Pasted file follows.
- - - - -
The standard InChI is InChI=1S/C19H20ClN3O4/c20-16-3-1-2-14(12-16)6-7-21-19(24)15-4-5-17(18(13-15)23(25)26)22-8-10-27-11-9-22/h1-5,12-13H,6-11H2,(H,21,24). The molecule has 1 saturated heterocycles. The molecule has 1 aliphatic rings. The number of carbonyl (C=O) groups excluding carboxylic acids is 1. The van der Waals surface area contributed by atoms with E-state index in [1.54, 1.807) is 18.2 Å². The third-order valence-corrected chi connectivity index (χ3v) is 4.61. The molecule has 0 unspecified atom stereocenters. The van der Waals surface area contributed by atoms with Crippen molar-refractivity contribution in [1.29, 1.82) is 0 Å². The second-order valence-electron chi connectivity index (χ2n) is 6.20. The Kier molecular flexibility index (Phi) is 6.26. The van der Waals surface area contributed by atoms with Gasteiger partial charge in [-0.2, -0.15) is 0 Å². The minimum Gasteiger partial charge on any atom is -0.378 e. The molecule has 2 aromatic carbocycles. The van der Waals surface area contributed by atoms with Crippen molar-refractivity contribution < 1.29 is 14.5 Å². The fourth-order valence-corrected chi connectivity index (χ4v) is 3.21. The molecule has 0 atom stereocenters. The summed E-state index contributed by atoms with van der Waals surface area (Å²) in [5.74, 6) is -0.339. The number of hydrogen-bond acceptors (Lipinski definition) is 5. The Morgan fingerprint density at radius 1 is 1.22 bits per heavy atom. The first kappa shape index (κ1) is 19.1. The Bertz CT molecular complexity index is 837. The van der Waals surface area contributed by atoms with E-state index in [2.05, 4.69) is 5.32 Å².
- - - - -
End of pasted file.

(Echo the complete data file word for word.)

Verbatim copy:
The standard InChI is InChI=1S/C19H20ClN3O4/c20-16-3-1-2-14(12-16)6-7-21-19(24)15-4-5-17(18(13-15)23(25)26)22-8-10-27-11-9-22/h1-5,12-13H,6-11H2,(H,21,24). The molecule has 1 saturated heterocycles. The molecule has 1 aliphatic rings. The number of carbonyl (C=O) groups excluding carboxylic acids is 1. The van der Waals surface area contributed by atoms with E-state index in [1.54, 1.807) is 18.2 Å². The third-order valence-corrected chi connectivity index (χ3v) is 4.61. The molecule has 0 unspecified atom stereocenters. The van der Waals surface area contributed by atoms with Crippen molar-refractivity contribution in [1.29, 1.82) is 0 Å². The second-order valence-electron chi connectivity index (χ2n) is 6.20. The Kier molecular flexibility index (Phi) is 6.26. The van der Waals surface area contributed by atoms with Gasteiger partial charge in [-0.2, -0.15) is 0 Å². The minimum Gasteiger partial charge on any atom is -0.378 e. The molecule has 2 aromatic carbocycles. The van der Waals surface area contributed by atoms with Crippen molar-refractivity contribution < 1.29 is 14.5 Å². The fourth-order valence-corrected chi connectivity index (χ4v) is 3.21. The molecule has 0 atom stereocenters. The summed E-state index contributed by atoms with van der Waals surface area (Å²) in [5.74, 6) is -0.339. The number of hydrogen-bond acceptors (Lipinski definition) is 5. The Morgan fingerprint density at radius 1 is 1.22 bits per heavy atom. The first kappa shape index (κ1) is 19.1. The Bertz CT molecular complexity index is 837. The van der Waals surface area contributed by atoms with E-state index in [2.05, 4.69) is 5.32 Å².